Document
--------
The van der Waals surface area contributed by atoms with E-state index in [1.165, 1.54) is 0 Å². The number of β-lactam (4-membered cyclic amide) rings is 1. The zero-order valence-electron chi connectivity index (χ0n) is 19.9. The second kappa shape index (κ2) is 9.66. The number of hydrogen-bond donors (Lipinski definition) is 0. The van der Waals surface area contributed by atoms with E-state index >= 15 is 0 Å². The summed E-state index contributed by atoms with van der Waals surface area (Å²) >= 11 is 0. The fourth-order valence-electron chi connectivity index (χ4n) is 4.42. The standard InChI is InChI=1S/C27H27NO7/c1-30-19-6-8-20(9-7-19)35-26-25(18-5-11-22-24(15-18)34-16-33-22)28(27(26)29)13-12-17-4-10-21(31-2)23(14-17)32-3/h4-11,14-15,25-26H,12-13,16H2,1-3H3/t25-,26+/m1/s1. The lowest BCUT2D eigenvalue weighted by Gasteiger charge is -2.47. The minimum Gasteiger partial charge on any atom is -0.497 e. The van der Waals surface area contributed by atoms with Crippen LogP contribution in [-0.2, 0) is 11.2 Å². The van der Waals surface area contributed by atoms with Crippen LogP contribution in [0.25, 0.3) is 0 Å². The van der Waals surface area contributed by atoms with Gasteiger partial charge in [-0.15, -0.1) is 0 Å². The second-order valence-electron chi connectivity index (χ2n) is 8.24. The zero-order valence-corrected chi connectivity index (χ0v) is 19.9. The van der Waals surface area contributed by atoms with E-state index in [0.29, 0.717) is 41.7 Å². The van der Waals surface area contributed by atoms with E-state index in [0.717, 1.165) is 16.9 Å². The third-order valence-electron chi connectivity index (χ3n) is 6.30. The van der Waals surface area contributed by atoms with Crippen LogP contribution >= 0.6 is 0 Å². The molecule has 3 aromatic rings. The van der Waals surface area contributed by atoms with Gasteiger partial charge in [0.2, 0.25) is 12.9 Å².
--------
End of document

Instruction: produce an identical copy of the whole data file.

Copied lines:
The van der Waals surface area contributed by atoms with E-state index in [1.165, 1.54) is 0 Å². The number of β-lactam (4-membered cyclic amide) rings is 1. The zero-order valence-electron chi connectivity index (χ0n) is 19.9. The second kappa shape index (κ2) is 9.66. The number of hydrogen-bond donors (Lipinski definition) is 0. The van der Waals surface area contributed by atoms with E-state index >= 15 is 0 Å². The summed E-state index contributed by atoms with van der Waals surface area (Å²) >= 11 is 0. The fourth-order valence-electron chi connectivity index (χ4n) is 4.42. The standard InChI is InChI=1S/C27H27NO7/c1-30-19-6-8-20(9-7-19)35-26-25(18-5-11-22-24(15-18)34-16-33-22)28(27(26)29)13-12-17-4-10-21(31-2)23(14-17)32-3/h4-11,14-15,25-26H,12-13,16H2,1-3H3/t25-,26+/m1/s1. The lowest BCUT2D eigenvalue weighted by Gasteiger charge is -2.47. The minimum Gasteiger partial charge on any atom is -0.497 e. The van der Waals surface area contributed by atoms with Crippen LogP contribution in [-0.2, 0) is 11.2 Å². The van der Waals surface area contributed by atoms with Crippen LogP contribution in [0.25, 0.3) is 0 Å². The van der Waals surface area contributed by atoms with Gasteiger partial charge in [-0.15, -0.1) is 0 Å². The second-order valence-electron chi connectivity index (χ2n) is 8.24. The zero-order valence-corrected chi connectivity index (χ0v) is 19.9. The van der Waals surface area contributed by atoms with E-state index in [0.29, 0.717) is 41.7 Å². The van der Waals surface area contributed by atoms with E-state index in [0.717, 1.165) is 16.9 Å². The third-order valence-electron chi connectivity index (χ3n) is 6.30. The van der Waals surface area contributed by atoms with Crippen LogP contribution >= 0.6 is 0 Å². The molecule has 3 aromatic rings. The van der Waals surface area contributed by atoms with Gasteiger partial charge in [0.2, 0.25) is 12.9 Å².